Longhorn Steakhouse Sued By Golden Nugget Casino Over Cheesecake Trademarks
Orange County – Rare Hospitality International Inc., which owns the Longhorn Steakhouse chain of restaurants, is facing new trademark claims from Las Vegas’s Golden Nugget casino, which alleges one of the chain’s cheesecake desserts infringes its trademarked name.
GNLV Corp. filed a complaint in Nevada federal court Tuesday alleging the Longhorn Golden Nugget Fried Cheesecake is a bad faith ripoff of GNLV’s trademarks for restaurant services.
GNLV holds federally registered trademarks for the name Golden Nugget in conjunction with casino and restaurant services, and has continuously used the name since the casino opened in 1946.
“The Golden Nugget name and mark is among the most recognized and respected names in the gaming industry,” the complaint says.
The company and its predecessors have spent tens of millions of dollars over the years on ads and promotions using the trademarks around the world. It has made extensive use of the trademarks in connection with restaurant, hotel and casino services.
In July GNLV learned that Longhorn was using the Golden Nugget trademark in connection with the fried cheesecake dessert at all of its 386 steakhouses.
“The defendant is using the Golden Nugget mark with the bad faith intent to profit from plaintiff’s marks,” the complaint says.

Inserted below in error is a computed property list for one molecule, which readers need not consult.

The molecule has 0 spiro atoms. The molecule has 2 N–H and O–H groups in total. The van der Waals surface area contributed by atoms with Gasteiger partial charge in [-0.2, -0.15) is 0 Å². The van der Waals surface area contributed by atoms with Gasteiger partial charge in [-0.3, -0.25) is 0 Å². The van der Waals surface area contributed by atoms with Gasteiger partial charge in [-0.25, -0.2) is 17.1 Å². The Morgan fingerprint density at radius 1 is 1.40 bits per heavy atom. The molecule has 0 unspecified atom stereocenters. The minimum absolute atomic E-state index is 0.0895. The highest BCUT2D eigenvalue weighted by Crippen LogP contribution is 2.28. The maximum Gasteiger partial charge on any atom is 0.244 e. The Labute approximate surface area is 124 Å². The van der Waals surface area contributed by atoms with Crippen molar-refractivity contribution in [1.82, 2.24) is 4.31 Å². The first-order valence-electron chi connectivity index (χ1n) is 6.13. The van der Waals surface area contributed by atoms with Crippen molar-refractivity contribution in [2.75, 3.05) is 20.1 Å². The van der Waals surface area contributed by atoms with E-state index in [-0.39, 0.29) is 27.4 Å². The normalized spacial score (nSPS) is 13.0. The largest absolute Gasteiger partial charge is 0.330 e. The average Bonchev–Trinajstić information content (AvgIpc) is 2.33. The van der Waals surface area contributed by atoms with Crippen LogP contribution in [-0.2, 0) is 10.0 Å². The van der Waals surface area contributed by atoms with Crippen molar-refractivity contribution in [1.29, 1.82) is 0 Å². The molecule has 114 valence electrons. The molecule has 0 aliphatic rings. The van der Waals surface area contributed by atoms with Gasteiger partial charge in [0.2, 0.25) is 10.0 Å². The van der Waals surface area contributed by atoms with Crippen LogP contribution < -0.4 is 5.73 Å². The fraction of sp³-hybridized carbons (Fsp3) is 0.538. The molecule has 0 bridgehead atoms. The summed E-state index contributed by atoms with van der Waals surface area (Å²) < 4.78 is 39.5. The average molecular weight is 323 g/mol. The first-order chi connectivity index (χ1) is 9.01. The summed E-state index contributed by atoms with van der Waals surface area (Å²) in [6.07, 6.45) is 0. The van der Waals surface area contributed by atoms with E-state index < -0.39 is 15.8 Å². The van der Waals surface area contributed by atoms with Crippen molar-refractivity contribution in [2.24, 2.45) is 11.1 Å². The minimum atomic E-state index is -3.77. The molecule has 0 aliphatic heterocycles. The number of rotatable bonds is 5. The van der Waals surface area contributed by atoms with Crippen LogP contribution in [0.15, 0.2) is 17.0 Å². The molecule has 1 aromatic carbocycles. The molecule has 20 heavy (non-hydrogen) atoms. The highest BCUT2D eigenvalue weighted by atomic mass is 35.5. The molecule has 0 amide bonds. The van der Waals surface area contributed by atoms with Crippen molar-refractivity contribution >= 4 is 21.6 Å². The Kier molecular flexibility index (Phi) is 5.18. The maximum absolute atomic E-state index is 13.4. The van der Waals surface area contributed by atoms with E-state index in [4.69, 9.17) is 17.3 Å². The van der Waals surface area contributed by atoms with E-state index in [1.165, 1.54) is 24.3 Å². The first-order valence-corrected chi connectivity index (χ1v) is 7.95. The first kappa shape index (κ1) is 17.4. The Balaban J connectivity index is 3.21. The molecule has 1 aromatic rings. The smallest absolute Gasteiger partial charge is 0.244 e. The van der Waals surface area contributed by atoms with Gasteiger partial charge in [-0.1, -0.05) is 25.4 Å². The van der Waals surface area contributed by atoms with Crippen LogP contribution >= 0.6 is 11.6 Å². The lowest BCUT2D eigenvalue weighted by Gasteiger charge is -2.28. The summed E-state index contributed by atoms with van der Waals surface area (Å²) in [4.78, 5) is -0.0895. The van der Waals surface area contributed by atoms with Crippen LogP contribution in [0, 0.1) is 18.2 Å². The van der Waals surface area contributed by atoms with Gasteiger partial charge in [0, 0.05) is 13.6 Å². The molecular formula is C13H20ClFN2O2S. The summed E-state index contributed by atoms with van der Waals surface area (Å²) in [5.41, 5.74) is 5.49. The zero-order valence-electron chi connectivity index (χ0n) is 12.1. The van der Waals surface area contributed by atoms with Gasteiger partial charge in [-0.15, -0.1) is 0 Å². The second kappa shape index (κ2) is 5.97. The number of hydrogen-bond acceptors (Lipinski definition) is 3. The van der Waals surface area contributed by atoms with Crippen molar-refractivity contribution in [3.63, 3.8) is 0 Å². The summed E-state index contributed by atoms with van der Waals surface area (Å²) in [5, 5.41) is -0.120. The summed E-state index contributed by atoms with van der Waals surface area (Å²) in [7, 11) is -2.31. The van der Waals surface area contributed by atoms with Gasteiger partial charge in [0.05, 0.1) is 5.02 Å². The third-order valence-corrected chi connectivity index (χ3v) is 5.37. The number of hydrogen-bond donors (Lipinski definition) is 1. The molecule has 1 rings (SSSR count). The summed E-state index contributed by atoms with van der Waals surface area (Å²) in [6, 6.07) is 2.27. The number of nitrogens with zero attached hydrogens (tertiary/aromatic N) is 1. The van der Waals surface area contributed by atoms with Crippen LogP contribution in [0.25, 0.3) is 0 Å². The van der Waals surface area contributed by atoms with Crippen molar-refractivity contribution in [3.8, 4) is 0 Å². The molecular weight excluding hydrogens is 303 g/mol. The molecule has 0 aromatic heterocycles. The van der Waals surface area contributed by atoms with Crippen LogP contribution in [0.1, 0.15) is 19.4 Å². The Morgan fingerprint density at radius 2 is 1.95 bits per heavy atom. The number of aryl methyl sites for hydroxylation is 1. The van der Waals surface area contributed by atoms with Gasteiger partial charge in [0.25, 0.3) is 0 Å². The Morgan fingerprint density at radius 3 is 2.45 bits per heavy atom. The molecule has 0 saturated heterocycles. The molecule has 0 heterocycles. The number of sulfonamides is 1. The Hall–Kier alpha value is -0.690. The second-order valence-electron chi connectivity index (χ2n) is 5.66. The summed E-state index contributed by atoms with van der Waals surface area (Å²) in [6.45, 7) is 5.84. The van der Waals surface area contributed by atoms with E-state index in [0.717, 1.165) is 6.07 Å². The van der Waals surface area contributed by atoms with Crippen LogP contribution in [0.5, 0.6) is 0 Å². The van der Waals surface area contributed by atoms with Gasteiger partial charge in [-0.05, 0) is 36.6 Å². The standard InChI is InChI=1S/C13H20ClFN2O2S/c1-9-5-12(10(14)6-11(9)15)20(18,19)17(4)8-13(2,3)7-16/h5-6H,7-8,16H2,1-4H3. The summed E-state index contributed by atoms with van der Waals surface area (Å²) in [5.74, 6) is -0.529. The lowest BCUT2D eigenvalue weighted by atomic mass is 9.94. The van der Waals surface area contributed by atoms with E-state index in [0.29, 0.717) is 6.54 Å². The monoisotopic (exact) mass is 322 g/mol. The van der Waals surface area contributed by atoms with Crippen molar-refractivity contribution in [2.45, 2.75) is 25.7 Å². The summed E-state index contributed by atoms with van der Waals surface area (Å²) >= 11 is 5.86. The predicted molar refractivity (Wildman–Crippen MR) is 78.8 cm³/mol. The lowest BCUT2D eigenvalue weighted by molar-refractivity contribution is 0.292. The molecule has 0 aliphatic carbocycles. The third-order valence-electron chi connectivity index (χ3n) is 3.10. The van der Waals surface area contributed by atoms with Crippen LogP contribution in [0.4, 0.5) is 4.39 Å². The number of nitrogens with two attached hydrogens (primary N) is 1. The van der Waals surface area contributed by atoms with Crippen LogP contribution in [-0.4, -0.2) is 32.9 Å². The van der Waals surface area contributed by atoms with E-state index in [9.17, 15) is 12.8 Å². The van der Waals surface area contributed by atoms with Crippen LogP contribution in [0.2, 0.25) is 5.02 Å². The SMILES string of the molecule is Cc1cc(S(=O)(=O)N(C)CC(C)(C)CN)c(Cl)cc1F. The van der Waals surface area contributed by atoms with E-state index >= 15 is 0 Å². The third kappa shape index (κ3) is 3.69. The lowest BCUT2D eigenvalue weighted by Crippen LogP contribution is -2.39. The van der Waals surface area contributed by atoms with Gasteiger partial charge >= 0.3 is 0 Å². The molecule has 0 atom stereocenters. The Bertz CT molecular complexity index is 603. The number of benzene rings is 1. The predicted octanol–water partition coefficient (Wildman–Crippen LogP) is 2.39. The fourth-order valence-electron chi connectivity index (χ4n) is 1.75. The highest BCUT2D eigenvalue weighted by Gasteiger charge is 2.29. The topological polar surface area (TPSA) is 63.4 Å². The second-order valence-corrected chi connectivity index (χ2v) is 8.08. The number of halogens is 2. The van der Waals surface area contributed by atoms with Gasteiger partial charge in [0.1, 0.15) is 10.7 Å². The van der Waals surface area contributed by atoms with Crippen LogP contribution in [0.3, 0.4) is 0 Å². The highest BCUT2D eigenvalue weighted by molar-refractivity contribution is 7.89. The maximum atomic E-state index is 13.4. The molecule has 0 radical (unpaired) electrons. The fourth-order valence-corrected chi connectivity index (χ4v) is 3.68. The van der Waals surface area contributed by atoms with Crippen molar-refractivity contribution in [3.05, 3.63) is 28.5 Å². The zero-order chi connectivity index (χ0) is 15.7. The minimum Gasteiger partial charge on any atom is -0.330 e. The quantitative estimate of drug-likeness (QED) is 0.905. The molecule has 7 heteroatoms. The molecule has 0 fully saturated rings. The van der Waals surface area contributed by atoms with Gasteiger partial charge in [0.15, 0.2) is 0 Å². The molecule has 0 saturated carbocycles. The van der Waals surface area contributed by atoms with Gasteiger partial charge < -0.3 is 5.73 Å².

Longhorn has no trademark or other intellectual property rights in the Golden Nugget name, and has never used it before in connection with any of its goods or services, according to GNLV.
“The defendant intends to obtain a commercial benefit by offering restaurant goods and services under the Golden Nugget Mark and in a manner that could harm the goodwill represented by plaintiff’s marks,” the company says.
Longhorn is using the trademark in commerce for its restaurant goods and services, which makes it confusingly similar to GNLV’s own services and possibly deceptive to consumers, GNLV says.
GNLV is also asserting claims for unfair competition, deceptive trade practices and intentional interference with prospective economic advantage. The company is seeking an injunction barring Longhorn from using the trademark name, damages, costs and attorneys’ fees.
Posted in: Trademark Registration